Comment by Pam — February 4, 2014



What does AFX and W/A mean if the office visit notes



Comment by Pam — February 4, 2014



Pam, here are my guesses:

CX: cyclorefraction
A&R: autorefraction
AFX: also probably autorefraction
W/A: unsure



Comment by Timothy Root, M.D. — February 4, 2014



First thank you for how quickly you got back to me on my last question. I have a couple more:

DES
SRFOD
RBA
and you said no idea what W/A stands for??



Comment by Pam — February 5, 2014



I see that DES means Dry eye syndrome…



Comment by Pam — February 5, 2014



Pam,

RBA is most likely Risks, Benefits, and Alternatives (discussion pre surgery)

SRFOD = Subretinal Fluid OD? My educated guess is that there should be a space between SRF and OD.

This is what we use at our clinic :)



Comment by Brandy — February 7, 2014



Anyone seen IMSC in relation to macula problems?



Comment by Rachel — February 10, 2014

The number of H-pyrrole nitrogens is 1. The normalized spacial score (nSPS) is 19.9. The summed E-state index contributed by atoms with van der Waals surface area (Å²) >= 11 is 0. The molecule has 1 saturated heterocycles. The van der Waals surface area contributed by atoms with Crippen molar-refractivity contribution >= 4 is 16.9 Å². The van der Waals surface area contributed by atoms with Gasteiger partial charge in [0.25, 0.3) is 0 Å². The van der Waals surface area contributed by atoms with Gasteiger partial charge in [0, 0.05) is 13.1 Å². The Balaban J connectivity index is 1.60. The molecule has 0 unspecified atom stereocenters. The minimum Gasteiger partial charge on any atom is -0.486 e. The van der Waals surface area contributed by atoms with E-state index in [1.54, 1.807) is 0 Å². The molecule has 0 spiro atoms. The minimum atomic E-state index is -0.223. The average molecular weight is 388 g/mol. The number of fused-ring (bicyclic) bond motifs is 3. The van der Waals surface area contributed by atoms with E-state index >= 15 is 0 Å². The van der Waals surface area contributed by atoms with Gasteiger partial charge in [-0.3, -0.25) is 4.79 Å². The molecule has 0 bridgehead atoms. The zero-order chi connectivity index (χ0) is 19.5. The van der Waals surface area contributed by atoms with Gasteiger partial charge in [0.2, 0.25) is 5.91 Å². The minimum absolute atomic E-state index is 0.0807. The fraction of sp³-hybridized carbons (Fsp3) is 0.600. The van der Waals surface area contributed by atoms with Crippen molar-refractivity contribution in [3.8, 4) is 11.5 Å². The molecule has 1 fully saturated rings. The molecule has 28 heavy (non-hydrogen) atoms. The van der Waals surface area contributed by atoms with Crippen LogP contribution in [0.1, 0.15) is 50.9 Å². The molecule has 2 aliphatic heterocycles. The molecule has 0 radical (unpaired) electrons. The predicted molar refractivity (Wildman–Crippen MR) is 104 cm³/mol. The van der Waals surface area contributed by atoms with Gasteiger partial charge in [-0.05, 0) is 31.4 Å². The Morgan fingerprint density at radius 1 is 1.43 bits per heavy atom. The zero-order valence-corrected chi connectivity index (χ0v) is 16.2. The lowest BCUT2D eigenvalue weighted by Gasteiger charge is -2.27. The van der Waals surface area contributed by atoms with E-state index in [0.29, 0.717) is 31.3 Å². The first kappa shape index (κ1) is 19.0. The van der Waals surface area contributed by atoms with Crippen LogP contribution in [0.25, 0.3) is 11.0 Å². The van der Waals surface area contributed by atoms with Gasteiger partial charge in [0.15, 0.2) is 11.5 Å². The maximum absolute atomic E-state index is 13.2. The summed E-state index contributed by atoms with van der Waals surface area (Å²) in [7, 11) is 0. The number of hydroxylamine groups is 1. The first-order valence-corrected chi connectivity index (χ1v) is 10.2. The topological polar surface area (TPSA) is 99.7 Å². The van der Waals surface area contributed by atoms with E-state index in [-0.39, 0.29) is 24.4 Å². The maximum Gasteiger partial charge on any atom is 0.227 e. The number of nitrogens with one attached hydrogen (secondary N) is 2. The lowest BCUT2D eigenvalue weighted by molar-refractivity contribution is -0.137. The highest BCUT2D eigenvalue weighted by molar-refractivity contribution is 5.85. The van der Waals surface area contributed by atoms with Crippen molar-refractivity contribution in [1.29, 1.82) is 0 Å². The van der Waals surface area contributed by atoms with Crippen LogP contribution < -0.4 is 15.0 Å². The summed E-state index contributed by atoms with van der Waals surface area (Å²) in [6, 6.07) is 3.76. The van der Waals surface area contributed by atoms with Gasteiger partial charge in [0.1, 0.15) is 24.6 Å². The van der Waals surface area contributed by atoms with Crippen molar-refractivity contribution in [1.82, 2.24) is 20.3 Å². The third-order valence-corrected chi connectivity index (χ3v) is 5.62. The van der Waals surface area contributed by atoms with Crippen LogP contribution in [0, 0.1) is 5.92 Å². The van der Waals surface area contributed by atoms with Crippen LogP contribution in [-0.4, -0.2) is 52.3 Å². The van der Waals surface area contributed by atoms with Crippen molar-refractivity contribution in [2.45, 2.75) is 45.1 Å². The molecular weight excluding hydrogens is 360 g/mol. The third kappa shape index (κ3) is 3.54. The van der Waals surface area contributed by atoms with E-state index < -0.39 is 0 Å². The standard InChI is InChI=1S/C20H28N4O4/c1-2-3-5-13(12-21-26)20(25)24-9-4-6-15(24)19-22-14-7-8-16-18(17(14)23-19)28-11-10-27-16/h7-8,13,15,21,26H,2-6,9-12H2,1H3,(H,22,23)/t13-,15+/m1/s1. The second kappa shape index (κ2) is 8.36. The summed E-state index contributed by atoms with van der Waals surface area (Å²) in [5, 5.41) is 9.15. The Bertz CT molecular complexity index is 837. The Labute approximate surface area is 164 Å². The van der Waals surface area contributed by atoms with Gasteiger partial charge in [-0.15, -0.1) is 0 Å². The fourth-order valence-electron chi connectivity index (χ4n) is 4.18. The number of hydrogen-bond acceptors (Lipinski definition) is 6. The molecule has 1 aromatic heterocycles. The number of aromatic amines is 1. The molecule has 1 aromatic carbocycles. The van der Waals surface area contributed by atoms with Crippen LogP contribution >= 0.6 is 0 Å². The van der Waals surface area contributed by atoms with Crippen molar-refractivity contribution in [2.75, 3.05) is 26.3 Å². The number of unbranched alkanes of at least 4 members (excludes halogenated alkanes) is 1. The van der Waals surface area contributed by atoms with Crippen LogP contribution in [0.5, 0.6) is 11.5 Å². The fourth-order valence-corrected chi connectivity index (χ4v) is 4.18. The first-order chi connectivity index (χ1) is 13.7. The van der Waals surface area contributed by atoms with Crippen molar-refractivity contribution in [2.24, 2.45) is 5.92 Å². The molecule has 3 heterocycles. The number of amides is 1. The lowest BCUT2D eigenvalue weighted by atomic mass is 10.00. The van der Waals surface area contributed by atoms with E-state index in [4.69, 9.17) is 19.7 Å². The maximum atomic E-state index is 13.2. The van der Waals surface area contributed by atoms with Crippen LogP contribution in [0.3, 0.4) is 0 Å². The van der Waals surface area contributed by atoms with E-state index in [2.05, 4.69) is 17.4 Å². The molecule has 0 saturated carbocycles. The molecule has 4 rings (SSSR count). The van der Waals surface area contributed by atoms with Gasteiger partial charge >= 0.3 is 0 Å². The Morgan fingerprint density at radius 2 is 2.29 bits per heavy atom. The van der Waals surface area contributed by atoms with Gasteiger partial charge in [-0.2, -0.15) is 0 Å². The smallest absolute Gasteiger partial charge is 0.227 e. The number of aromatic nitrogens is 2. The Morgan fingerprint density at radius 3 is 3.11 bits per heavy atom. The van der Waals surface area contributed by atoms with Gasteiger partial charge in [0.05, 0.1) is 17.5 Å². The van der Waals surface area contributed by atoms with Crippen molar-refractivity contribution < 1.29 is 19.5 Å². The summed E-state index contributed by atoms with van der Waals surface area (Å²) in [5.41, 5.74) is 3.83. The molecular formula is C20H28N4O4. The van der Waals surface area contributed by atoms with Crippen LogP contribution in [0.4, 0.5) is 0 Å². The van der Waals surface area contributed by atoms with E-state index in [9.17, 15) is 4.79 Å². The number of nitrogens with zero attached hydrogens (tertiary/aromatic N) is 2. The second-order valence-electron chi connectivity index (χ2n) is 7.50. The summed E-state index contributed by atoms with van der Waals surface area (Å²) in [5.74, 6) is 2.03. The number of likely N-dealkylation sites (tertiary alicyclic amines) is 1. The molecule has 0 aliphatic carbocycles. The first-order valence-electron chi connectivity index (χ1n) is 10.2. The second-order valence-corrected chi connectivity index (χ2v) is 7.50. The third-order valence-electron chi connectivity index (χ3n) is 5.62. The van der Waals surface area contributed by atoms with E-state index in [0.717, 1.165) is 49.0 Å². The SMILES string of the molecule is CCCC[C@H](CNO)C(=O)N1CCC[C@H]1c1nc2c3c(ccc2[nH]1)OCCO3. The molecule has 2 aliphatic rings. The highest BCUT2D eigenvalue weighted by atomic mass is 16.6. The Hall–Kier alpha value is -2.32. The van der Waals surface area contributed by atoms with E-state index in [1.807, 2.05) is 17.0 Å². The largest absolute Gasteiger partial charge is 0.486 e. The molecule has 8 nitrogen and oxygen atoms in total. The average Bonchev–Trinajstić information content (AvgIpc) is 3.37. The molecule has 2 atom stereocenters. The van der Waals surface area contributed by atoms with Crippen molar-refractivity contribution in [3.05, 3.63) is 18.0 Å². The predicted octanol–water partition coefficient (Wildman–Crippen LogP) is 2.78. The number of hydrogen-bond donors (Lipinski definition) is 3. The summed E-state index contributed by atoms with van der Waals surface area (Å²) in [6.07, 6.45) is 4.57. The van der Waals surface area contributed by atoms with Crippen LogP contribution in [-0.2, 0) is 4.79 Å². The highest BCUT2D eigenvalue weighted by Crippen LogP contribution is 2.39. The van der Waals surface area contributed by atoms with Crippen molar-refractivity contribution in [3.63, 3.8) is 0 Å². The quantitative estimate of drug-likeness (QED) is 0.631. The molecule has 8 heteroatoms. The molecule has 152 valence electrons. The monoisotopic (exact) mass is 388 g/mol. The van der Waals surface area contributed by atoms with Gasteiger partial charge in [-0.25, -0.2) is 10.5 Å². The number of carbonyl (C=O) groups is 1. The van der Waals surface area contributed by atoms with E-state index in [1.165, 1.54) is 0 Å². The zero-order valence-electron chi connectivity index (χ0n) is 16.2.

Brandy thank you for your help.
I have one last one (hoepfully)

“start w/c’s”



Comment by Pam — February 10, 2014



ok not just one more, have a couple more

does VT with DR so and so, mean Visit with Dr so and so?
and what does CL mean when used in sentence “consider tinted CL”



Comment by Pam — February 10, 2014



I ENJOYD LOOKING THROUGH YOUR LIST IT WAS ENLIGHTENING



Comment by George Davis — March 12, 2014



Am an optometry student..so this is very useful to me..



Comment by Lidiya — April 28, 2014



Here are some terms… RAPD-Relative afferent pupillary defect, TAPD- Total afferent pathway defect, SITA-Swedish interactive threshold algorithm.



Comment by Lidiya — April 28, 2014



Debate has come up at our office. Is CAT appropriate abbreviation for a cataract. I use it only in assessment portion of patient chart. On lens exam we specify NS, Cortical or PSC etc., so it is well documented there. One of our other scribes can’t help but think of the fuzzy animal.



Comment by Marnie — September 19, 2014



What does acronym RNSL mean?



Comment by Eliz — October 8, 2014



TNO dot test ….what is the full form of TNO ?



Comment by suvarna — December 15, 2014